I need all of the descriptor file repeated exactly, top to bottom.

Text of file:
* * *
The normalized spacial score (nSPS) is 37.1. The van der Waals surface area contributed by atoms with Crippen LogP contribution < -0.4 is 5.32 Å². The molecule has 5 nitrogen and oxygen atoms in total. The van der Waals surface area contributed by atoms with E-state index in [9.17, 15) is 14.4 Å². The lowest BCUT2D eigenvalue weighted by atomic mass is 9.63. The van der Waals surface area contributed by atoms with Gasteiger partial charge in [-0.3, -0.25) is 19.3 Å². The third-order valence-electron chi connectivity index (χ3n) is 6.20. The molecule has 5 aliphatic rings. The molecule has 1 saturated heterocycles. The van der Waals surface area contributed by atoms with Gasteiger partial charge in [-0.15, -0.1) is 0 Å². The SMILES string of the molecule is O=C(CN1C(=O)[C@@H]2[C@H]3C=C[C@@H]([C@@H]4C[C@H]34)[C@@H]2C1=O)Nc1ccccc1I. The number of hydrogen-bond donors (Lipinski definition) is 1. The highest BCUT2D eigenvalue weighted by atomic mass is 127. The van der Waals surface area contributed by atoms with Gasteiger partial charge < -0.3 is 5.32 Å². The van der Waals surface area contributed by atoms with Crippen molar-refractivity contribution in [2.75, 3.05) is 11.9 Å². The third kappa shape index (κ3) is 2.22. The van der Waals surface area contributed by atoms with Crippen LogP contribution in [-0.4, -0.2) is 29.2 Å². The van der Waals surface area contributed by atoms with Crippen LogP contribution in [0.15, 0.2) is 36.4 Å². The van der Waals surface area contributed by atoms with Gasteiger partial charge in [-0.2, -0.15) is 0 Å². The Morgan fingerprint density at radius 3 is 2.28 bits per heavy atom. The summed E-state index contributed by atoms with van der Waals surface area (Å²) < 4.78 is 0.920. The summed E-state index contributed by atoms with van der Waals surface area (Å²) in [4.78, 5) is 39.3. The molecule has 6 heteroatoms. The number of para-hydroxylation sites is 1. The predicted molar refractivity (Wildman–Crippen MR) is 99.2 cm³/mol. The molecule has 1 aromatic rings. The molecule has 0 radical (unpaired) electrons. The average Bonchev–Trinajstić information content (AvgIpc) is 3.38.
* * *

The normalized spacial score (nSPS) is 37.1. The van der Waals surface area contributed by atoms with Crippen LogP contribution < -0.4 is 5.32 Å². The molecule has 5 nitrogen and oxygen atoms in total. The van der Waals surface area contributed by atoms with E-state index in [9.17, 15) is 14.4 Å². The lowest BCUT2D eigenvalue weighted by atomic mass is 9.63. The van der Waals surface area contributed by atoms with Gasteiger partial charge in [-0.3, -0.25) is 19.3 Å². The third-order valence-electron chi connectivity index (χ3n) is 6.20. The molecule has 5 aliphatic rings. The molecule has 1 saturated heterocycles. The van der Waals surface area contributed by atoms with Gasteiger partial charge in [-0.15, -0.1) is 0 Å². The SMILES string of the molecule is O=C(CN1C(=O)[C@@H]2[C@H]3C=C[C@@H]([C@@H]4C[C@H]34)[C@@H]2C1=O)Nc1ccccc1I. The number of hydrogen-bond donors (Lipinski definition) is 1. The highest BCUT2D eigenvalue weighted by atomic mass is 127. The van der Waals surface area contributed by atoms with Gasteiger partial charge < -0.3 is 5.32 Å². The van der Waals surface area contributed by atoms with Crippen molar-refractivity contribution in [2.75, 3.05) is 11.9 Å². The third kappa shape index (κ3) is 2.22. The van der Waals surface area contributed by atoms with Crippen LogP contribution in [-0.4, -0.2) is 29.2 Å². The van der Waals surface area contributed by atoms with Crippen LogP contribution in [0.15, 0.2) is 36.4 Å². The van der Waals surface area contributed by atoms with Gasteiger partial charge in [-0.2, -0.15) is 0 Å². The Morgan fingerprint density at radius 3 is 2.28 bits per heavy atom. The summed E-state index contributed by atoms with van der Waals surface area (Å²) < 4.78 is 0.920. The summed E-state index contributed by atoms with van der Waals surface area (Å²) in [4.78, 5) is 39.3. The molecule has 6 heteroatoms. The number of para-hydroxylation sites is 1. The predicted molar refractivity (Wildman–Crippen MR) is 99.2 cm³/mol. The molecule has 1 aromatic rings. The molecule has 0 radical (unpaired) electrons. The average Bonchev–Trinajstić information content (AvgIpc) is 3.38.